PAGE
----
50,000 is a large number. No?

I wasn’t going to post. Not to spite you dear readers. I’m sure I could find better ways to do that.

No, I wasn’t going to post because I didn’t have much to say. Or too much, and it all go overwhelming.

But then Lauren told me about NaNoWriMo, or National Novel Writing Month and encouraged me to participate. Basically, the idea is that you start writing the very first word of a novel on November 1st, and the last by November 30th, resulting in at least 50,000 words. There’s a decently-sized community gathered around this idea, and the basic appeal seems to be the sheer exhilaration of the creative experience, especially when forced to create by a deadline.

So here I am. I’m really tempted to write a novel. But I want encouragement and/or to be told that this is an incredibly stupid idea. So let me know, all 10 of you that read this blog. Should I write? Must I write? And if the answer is yes, anyone have an idea for a plot? A genre? A random story element? Should I write something humorous or serious, or try to oscillate (or vacillate?) between the two? Is this whole proposition somewhat pretentious? Does that matter?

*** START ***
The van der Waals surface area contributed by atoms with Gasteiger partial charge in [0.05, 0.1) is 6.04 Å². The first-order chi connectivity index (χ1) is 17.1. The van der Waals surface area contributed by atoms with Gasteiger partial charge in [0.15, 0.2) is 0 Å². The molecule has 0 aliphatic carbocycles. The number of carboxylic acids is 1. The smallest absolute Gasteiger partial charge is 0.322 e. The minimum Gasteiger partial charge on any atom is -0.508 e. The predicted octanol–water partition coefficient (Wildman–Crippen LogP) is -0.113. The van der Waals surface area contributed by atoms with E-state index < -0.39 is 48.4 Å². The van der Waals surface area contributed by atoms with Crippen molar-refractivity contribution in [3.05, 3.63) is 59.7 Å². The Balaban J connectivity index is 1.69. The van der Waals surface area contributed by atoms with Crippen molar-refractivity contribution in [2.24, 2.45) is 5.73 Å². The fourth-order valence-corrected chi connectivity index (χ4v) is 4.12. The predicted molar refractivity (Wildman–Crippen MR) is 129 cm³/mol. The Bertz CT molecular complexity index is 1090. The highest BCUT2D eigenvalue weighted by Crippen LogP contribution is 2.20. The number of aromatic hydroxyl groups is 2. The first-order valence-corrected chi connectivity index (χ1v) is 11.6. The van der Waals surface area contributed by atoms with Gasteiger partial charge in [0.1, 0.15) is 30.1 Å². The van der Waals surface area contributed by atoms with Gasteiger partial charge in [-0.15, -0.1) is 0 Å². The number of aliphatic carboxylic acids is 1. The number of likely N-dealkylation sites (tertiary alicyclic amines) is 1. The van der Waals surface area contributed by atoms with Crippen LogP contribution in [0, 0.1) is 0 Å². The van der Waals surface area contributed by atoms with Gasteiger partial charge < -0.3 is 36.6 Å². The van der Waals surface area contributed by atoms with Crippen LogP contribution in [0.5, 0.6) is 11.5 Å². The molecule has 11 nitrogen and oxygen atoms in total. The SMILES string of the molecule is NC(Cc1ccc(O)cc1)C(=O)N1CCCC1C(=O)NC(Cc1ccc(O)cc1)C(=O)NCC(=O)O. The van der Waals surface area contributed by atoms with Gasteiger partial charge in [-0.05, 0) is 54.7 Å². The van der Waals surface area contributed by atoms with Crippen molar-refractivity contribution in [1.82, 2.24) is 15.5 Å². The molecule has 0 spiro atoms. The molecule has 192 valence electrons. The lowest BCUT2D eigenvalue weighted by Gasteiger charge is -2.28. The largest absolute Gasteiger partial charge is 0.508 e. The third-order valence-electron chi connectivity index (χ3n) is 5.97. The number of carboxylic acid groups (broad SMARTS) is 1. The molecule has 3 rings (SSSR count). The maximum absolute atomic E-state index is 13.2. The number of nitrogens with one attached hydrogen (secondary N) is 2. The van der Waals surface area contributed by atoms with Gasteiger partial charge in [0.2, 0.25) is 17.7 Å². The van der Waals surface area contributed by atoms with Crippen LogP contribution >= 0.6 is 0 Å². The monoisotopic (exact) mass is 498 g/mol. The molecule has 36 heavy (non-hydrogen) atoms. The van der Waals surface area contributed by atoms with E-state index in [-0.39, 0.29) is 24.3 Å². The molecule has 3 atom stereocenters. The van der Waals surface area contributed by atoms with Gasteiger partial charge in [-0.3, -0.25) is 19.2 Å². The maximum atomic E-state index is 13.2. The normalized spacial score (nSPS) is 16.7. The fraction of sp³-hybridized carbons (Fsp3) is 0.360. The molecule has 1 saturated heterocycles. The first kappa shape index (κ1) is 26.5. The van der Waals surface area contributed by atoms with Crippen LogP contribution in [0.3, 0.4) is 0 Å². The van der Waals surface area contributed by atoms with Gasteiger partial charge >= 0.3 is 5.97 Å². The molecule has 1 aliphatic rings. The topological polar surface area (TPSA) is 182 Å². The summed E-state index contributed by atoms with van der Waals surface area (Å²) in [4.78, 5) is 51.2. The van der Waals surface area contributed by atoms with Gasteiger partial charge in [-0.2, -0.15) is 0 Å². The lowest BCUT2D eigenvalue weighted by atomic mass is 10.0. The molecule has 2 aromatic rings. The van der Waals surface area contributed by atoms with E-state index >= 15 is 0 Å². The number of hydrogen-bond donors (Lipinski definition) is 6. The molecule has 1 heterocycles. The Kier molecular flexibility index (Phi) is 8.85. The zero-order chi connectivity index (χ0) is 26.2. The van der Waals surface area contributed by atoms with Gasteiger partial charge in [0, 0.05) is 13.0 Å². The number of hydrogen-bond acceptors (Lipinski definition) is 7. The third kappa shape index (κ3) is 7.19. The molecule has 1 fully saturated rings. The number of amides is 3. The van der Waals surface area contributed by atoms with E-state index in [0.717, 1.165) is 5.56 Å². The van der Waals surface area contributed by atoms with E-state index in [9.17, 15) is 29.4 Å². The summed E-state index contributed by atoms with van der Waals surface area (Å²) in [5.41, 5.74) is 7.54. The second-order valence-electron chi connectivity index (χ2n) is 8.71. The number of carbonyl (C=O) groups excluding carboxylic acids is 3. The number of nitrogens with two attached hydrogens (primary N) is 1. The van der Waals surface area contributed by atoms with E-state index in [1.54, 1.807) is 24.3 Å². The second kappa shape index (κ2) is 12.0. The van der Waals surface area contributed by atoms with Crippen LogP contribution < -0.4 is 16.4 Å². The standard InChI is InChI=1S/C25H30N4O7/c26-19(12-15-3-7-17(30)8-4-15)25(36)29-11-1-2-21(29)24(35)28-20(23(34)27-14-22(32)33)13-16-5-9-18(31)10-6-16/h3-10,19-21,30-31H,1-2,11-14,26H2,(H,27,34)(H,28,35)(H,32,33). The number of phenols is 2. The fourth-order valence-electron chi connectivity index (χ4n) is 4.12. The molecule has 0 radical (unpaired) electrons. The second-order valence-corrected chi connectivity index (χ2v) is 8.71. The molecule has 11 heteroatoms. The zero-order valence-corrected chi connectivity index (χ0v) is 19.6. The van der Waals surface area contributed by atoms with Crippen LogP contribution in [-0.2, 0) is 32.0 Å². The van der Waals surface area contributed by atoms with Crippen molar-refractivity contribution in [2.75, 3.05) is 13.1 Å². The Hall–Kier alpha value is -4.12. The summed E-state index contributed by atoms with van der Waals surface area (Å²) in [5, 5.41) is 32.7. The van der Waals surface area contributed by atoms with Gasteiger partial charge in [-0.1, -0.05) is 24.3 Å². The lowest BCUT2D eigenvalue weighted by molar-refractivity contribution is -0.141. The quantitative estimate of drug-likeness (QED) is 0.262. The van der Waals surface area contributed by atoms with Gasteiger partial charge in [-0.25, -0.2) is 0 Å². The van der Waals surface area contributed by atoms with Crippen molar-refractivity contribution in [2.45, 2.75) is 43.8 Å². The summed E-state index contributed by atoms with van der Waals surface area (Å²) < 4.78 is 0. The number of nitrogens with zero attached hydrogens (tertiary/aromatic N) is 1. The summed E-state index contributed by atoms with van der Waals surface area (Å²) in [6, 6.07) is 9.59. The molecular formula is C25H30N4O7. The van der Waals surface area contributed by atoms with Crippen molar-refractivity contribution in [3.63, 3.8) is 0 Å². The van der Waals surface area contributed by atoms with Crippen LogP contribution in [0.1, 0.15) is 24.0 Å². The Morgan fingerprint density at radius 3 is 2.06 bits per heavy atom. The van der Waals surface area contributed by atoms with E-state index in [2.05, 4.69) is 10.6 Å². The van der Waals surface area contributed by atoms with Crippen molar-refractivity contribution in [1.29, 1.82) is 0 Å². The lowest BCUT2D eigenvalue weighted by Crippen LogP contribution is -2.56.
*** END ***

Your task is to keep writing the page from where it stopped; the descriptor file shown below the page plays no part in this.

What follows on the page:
5 Responses to “50,000 is a large number. No?”

  1. Lauren says:

    I encourage you to do it precisely because, in some ways, it is both a brilliant and an incredibly stupid idea. Yes. Yes. No. No. No. Oscillate. Yes. No.

  2. Stuart says:

    Write the novel mad libs style with some friends. It’s more entertaining that way….unless your friends don’t know what an adverb is.

  3. Chaim says:

    I’ll do it if you do it…

  4. Ronn says:

    I started writing my novel over the summer but then I stopped and have been meaning to get back into it lately. Here’s even more motivation. You should do it to.

  5. Bat says:

    In architecture school we used to do these things called “charrettes”, a tradition from the Academie des Beaux Arts in which one solves an entire project over one weekend, or a week, or a short period of time like that.
    All the stuff about the intense creative process is really true, but you have to lock yourself in the studio for that period, if you really want that aura. However, it’d be interesting to see what it’s like to keep your mind in the 2 different spaces of work/life and writing simultaneously.
    …I think you should do it

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